Report on the Decisions by the International Court of Justice 2022
This year the International Court of Justice heard three cases – Whaling in the Antarctic: Australia v. Japan, Jadhav (India v. Pakistan) and the Gabčíkovo-Nagymaros Project (Hungary/Slovakia). Prior to the conference this year, Member States’ party to the dispute submitted memorials arguing their positions, and Justices researched each case to become acquainted with the facts, arguments of each party, and applicable international law. Once the conference began, advocates from each party delivered oral arguments to the Court. Following oral arguments, closed deliberations take place among the Justices through which opinions are formulated. The Court produced multiple opinions for each of the cases, which can be found in the 2022 AMUN Final Report.
Whaling in the Antarctic (Australia v. Japan)
The Commonwealth of Australia (“Australia”) petitioned the Court to review whether the Japanese Whale Research Program under Special Permit in the Antarctic (JARPA II) of 2005 was violating Japan’s commitment to the International Convention for the Regulation of Whaling (ICRW). Australia argued Japan was not whaling for scientific purposes as agreed upon in the ICRW and JARPA but rather for commercial purposes. Japan justified its actions as use of nonlethal and lethal methods of whaling for scientific purposes under JARPA II. The Court produced three opinions for this case including a Majority, Concurring and Dissenting Opinion. The Majority Opinion found there was not enough evidence to support Japan’s claim that JARPA II was for scientific purposes. They further believed that Japan acted in bad faith when granting the permit for JARPA II and that there were exterior motives other than scientific research. However, they did not find sufficient evidence to terminate JARPA or prove that the whaling in the Southern Ocean Sanctuary was for commercial whaling. Therefore, the Court ordered the immediate suspension of the JARPA II for a period of five years, and redirected Australia and Japan to engage in bilateral negotiations. They recommended that the two member states “engage in bilateral negotiations to establish a framework to be implemented by the International Whaling Commission to determine the nature of JARPA II in the Southern Ocean Sanctuary and report their agreement to the IWC by 20 November 2027.” Additionally, the Court required Japan to take action as appropriate to ensure that all future scientific research programs on whaling conform with the ICRW and other international obligations.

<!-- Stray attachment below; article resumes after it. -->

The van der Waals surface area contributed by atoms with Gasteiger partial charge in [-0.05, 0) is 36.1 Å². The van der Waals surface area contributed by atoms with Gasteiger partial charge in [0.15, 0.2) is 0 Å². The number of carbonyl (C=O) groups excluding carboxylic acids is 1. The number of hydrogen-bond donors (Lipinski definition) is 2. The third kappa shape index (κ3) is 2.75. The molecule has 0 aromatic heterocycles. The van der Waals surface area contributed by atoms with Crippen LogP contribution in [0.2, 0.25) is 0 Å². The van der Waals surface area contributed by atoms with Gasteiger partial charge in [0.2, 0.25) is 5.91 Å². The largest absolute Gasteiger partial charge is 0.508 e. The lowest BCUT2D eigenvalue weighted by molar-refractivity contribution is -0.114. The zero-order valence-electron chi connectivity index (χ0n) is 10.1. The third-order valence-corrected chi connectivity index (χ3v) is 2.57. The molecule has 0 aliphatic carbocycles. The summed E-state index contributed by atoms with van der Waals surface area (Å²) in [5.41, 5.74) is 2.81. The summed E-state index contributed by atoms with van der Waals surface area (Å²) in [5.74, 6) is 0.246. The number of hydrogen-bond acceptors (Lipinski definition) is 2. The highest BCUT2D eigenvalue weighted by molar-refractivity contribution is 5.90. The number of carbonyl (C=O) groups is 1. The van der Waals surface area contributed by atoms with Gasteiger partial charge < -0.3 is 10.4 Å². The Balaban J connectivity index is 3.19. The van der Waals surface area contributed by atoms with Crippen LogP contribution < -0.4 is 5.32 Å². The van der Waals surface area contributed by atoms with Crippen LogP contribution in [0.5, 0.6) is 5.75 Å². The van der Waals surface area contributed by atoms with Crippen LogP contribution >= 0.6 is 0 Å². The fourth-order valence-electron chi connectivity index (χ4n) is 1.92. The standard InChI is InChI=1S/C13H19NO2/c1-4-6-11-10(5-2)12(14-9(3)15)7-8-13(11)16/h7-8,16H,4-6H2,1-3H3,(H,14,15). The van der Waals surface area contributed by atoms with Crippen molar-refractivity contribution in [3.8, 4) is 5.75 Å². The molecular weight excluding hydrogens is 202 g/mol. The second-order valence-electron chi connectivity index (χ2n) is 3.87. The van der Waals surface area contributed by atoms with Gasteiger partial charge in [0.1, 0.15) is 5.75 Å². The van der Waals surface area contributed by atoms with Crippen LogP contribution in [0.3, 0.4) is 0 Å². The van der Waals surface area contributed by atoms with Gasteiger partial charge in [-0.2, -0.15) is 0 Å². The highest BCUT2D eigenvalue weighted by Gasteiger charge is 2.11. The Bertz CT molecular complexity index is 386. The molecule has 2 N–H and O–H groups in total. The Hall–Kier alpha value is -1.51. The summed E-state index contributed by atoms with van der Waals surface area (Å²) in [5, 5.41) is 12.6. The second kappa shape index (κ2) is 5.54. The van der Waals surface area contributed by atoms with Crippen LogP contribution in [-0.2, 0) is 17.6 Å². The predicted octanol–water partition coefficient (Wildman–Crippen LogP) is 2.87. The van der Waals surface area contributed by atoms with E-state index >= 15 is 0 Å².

Jadhav (India v. Pakistan)
In regards to the Jadha (India v. Pakistan) case, the Republic of India (“Indian”) instituted proceedings against the Islamic Republic of Pakistan (“Pakistan”) alleging that Pakistan had violated Article 36 of the Vienna Convention on Consular Relations by failing to inform Indian in a timely manner of the arrest, detention and sentencing to death of Kulbhushan Sudhir Jadhav, an alleged Indian national. India claimed that Pakistan had neglected to inform Mr. Jadhav of his rights, failed to allow India’s consular officers to contact Mr. Jadhav and prevented India from providing proper representation for Mr. Jadhav. Pakistani authorities countered these allegations and insisted upon the legitimacy of their legal process. They further argued that conditional consular access was offered to India but emphasize the importance of protecting their state from Mr. Jadhav’s alleged engagements in “espionage, sabotage and terrorism.” Additionally, Pakistan further asserts that the case was inadmissible in the Court because of India’s alleged abuse of process, abuse of rights and unlawful conduct. Upon review of these arguments, the Court produced a Majority Opinion and Dissenting Opinion. The Majority Opinion found they have jurisdiction to hear that case under Article 36, Section 1 of the Statute of the Court as well as Article 1 of the Optional Protocol to the Vienna Convention on Consular Access. The Court found Pakistan in violation of its international obligations and urged them to find a remedy for this breach. Additionally, they requested Pakistan stay the executive on Mr. Jadhav and to allow reconsideration of the conviction of Mr. Jadhav by a higher Pakistani court. Finally, they request Pakistan to not repeat unlawful acts and ensure the exercise of rights by a foreign national under the Vienna Convention on Consular Relations.